Federal Reserve-Observations on the Ag Economy-January ’1801/18/2018
On Wednesday, the Federal Reserve Board released its January 2018 Beige Book update, a summary of commentary on current economic conditions by Federal Reserve District. The report included several observations pertaining to the U.S. agricultural economy.
* Sixth District- Atlanta– “Agriculture conditions across the District were mixed. Drought conditions expanded in parts of Alabama, Florida, Georgia, Louisiana, and Mississippi and were classified as abnormally or moderately dry.”
“The District’s December cotton production forecast was up over last year, mostly because of increased acres, although there were some reductions in yields. The December forecast for Florida’s orange crops was down from the previous report. The USDA designated many counties in Florida and Georgia as natural disaster areas due to damages and losses attributed to Hurricane Irma.”
* Seventh District- Chicago– “Crop and dairy producers faced further belt-tightening at the start of 2018, while cattle and hog producers were in relatively better shape, owing to the underlying trends in prices received. Soybean prices dipped and corn prices rose over the reporting period, but both remained below last year’s levels as plentiful stocks kept a lid on prices.”
Contacts indicated that challenging conditions had led to more financing requests from crop producers. Dairy producers also struggled, and some smaller and less efficient operations closed down.
“Cattle, egg, and hog prices moved higher, to the point that producers could earn profits.”
* Eighth District- St. Louis– “District agriculture conditions declined moderately from the previous reporting period. Due to unusually low temperatures across much of the District, the percentage of winter wheat rated fair or better fell 4 percentage points from the middle of November to the end of December; it is now 89 percent. Contacts are concerned that crop conditions worsened further during the first week of January, when temperatures plunged.”
* Ninth District- Minneapolis– “District agricultural conditions were stable at low levels. Recent estimates of farm income for District states were roughly unchanged from a year ago.”
* Tenth District- Kansas City– “Farm income expectations remained weak in most of the Tenth District, but the outlook for agricultural commodities was mixed. Revenues for corn and soybeans are expected to be slightly lower than last year due to lower prices and yields. Large inventories continued to weigh on prices, and District contacts reported lower yields due to abnormally dry conditions and wind damage.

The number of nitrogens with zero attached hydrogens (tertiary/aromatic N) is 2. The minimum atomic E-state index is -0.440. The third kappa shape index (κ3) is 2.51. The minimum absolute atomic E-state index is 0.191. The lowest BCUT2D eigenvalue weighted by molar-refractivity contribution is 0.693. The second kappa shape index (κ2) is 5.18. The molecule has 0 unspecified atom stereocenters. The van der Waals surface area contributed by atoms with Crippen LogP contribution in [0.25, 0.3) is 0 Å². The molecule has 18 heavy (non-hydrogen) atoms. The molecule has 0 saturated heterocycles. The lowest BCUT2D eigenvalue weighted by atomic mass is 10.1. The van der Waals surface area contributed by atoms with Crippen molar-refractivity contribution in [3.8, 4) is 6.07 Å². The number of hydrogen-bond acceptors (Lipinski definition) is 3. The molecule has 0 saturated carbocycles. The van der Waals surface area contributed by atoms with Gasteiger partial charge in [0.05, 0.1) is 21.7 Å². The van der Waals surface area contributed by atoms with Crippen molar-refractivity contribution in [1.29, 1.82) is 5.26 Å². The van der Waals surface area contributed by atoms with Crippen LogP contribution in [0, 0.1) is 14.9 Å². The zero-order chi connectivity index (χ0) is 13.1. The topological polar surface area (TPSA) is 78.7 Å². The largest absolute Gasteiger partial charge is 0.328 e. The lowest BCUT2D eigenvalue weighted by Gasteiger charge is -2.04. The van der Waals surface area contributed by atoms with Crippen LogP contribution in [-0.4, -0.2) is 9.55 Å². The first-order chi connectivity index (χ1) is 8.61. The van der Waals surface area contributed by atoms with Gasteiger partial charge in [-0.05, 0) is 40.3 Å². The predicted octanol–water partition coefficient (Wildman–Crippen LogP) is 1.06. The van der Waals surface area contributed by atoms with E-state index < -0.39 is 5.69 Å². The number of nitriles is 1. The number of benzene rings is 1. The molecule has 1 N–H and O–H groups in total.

Production expectations for winter wheat declined further since the last reporting period due to limited precipitation and extremely cold conditions that could cause freeze damage.
“Lower production expectations, however, supported moderately higher prices for winter wheat compared to a year ago. In the livestock sector, prices were higher than last year for cattle and hogs due to strong demand. Despite generally weak agricultural conditions, farmland values remained stable due to limited land sales. However, some bankers in the District expected more sales and declining values in the months ahead.”
* Eleventh District- Dallas– “The 2017 row crop harvest wrapped up, with generally favorable crop conditions after a dry spell in November. Texas cotton production was up notably from 2016 due to more acres planted and higher yields. Cotton prices rose over the past six weeks, and contacts expect the relatively strong prices to prompt a shift of more acres from grain to cotton this year. Agricultural producers remained concerned about revenue, as grain prices continued trending at unprofitable levels. Loan demand has been decreasing for the last two years while loan renewals and extensions have increased, according to the Dallas Fed Agricultural Survey.
Uncertainty about NAFTA is also a headwind for the agriculture sector, as many producers rely on export markets to move their production.
* Twelfth District- San Francisco– “On balance, activity in the agriculture sector improved modestly. Demand for organically grown crops remained strong. Conditions in the swine industry improved over the previous year. Farm equipment dealers reported higher-than-anticipated year-end demand based in part on an improved outlook. Crop yields in Central California slipped slightly at year-end, driven by the weak performance of certain nuts. The strong dollar continued to hold back exports of some agricultural commodities, particularly for wheat exports.”